Reforming the reformer
: I’m waiting for Iranian bloggers to explain the latest news from Tehran:
President Mohammad Khatami said in a speech he would resign if people wish it amid growing public dissatisfaction over his failure to meet promises of democratic reform, a newspaper reported Saturday.
It was the first time Khatami has publicly offered to resign. Iran’s formerly popular president has come under increasing pressure in recent months to stand firm against unelected hardline clerics and fulfill election promises of freedoms and democratic change in Iran….
Khatami made the comments in a speech in Karaj, west of the capital Tehran, on Thursday. State-run television and radio censored the part that discussed a possible resignation.
Khatami’s hopes for a compromise with hard-liners have been thwarted in recent weeks after the Guardian Council, which vets all parliamentary legislation, rejected two key reform bills presented by the president.
Those bills would have given Khatami greater power to stop constitutional violations by his hardline opponents and bar the Guardian Council from arbitrarily disqualifying candidates in legislative and presidential elections.
NRO’s Joel Mowbray gives further background:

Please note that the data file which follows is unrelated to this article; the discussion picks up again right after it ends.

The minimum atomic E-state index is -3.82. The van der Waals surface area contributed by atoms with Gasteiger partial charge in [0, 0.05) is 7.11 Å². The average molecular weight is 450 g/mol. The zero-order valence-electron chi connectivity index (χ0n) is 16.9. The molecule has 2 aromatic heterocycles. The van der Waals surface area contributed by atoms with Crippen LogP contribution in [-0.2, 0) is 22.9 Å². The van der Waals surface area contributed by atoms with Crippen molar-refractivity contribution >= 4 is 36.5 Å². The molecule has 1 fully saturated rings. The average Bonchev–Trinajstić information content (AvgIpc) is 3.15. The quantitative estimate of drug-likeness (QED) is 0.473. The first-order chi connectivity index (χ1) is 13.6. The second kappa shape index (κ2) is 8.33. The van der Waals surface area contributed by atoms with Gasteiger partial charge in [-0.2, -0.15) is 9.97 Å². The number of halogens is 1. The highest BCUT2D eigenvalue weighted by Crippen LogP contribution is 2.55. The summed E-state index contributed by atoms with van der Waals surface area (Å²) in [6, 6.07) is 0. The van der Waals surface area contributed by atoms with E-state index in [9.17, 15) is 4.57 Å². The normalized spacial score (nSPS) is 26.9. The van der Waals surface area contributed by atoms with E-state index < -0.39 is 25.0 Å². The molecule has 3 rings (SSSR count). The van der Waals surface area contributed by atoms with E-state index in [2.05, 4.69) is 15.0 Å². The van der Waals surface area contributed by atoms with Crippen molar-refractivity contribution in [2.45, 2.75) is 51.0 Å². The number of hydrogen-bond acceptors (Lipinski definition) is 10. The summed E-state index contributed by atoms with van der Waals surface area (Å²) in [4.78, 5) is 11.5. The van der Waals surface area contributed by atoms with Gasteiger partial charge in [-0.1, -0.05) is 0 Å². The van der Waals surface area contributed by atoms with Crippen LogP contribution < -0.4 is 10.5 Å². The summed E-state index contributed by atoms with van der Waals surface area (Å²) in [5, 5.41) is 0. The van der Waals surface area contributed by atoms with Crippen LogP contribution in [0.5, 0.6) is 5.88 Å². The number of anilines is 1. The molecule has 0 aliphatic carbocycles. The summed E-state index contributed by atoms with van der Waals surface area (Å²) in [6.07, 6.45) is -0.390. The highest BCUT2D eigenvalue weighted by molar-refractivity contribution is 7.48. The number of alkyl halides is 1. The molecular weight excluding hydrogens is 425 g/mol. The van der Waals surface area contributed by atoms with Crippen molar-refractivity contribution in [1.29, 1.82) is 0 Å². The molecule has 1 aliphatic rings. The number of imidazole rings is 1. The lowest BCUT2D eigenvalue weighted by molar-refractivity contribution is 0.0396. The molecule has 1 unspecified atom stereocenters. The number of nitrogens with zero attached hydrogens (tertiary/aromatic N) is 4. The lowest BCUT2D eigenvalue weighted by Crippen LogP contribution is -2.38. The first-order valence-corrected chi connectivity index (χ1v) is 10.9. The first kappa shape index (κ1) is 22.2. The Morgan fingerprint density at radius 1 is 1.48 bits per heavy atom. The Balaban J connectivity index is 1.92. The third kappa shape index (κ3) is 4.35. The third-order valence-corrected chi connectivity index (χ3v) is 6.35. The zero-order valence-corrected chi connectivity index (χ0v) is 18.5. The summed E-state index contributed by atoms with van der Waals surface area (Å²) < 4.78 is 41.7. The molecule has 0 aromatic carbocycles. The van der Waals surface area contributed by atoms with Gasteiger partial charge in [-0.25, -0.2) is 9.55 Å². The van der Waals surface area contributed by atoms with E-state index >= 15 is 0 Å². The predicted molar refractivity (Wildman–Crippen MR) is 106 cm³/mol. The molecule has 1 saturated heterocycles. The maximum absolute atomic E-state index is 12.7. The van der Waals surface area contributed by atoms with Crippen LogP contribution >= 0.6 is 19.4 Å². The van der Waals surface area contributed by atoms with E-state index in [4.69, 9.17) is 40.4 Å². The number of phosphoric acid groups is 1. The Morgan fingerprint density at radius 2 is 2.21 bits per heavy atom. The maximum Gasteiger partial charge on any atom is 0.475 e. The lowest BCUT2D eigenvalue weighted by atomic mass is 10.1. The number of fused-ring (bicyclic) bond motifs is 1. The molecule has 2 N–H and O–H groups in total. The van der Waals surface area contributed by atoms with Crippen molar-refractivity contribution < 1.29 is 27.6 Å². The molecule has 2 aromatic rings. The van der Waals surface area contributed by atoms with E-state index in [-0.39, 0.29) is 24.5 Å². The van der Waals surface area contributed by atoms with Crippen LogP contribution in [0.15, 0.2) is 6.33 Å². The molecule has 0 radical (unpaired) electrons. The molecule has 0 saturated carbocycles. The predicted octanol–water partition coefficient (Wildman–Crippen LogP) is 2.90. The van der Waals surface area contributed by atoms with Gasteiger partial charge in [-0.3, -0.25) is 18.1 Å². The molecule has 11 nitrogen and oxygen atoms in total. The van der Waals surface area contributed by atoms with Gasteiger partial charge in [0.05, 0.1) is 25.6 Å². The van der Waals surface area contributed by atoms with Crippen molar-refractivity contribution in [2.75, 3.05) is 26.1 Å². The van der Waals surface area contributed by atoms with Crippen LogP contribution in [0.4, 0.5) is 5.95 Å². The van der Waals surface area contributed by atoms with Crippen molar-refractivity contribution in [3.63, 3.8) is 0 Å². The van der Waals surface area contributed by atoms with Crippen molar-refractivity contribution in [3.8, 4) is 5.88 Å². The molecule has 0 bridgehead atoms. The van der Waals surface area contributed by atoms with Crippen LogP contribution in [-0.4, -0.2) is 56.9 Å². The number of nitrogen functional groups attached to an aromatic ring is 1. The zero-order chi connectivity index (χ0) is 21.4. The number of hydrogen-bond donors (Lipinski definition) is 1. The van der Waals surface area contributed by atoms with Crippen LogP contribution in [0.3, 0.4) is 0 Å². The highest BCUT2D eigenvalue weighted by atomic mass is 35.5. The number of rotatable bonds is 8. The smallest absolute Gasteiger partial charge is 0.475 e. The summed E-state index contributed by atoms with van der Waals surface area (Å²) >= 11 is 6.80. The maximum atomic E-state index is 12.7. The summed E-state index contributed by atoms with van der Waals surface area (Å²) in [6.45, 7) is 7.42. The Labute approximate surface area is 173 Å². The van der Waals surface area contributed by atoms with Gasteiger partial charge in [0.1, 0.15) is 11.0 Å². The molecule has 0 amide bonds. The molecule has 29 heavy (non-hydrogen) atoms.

To listen to the diplomats at Foggy Bottom, Iran is a country divided between the religious “hardliners” and the moderate “reformers.” State’s No. 2 official actually called Iran a “democracy” in an interview with the Los Angeles Times this February. Give the ruling mullahs credit for this much – they managed to dupe the U.S. State Department.
The Iranian mullahs pulled off an impressive marketing job by holding two consecutive elections in which a “reformer” won the presidency and then allowing the “reformers” to win a majority of parliament in the 2000 election. Beneath the surface, though, the story is much different. The Council of Guardians, a panel of 12 mullahs that controls most of Iran, vetted all candidates for president and Parliament. Even if the “reformers” who control the Parliament are actual reformers, they have little power to change anything. The Council of Guardians can veto any bill it chooses.
But the greatest – and most dangerous – myth that the mullahs have managed to perpetuate is that President Mohammad Khatami is a “reformer.” What most don’t realize is that he spent a decade as Iran’s chief censor, from 1982 to 1992, where he censored more than 600 publications. He was one of 238 people who placed their hats in the ring – and 234 were declared ineligible by the Council of Guardians. In other words, Khatami was only of four candidates deemed acceptable by the mullahs.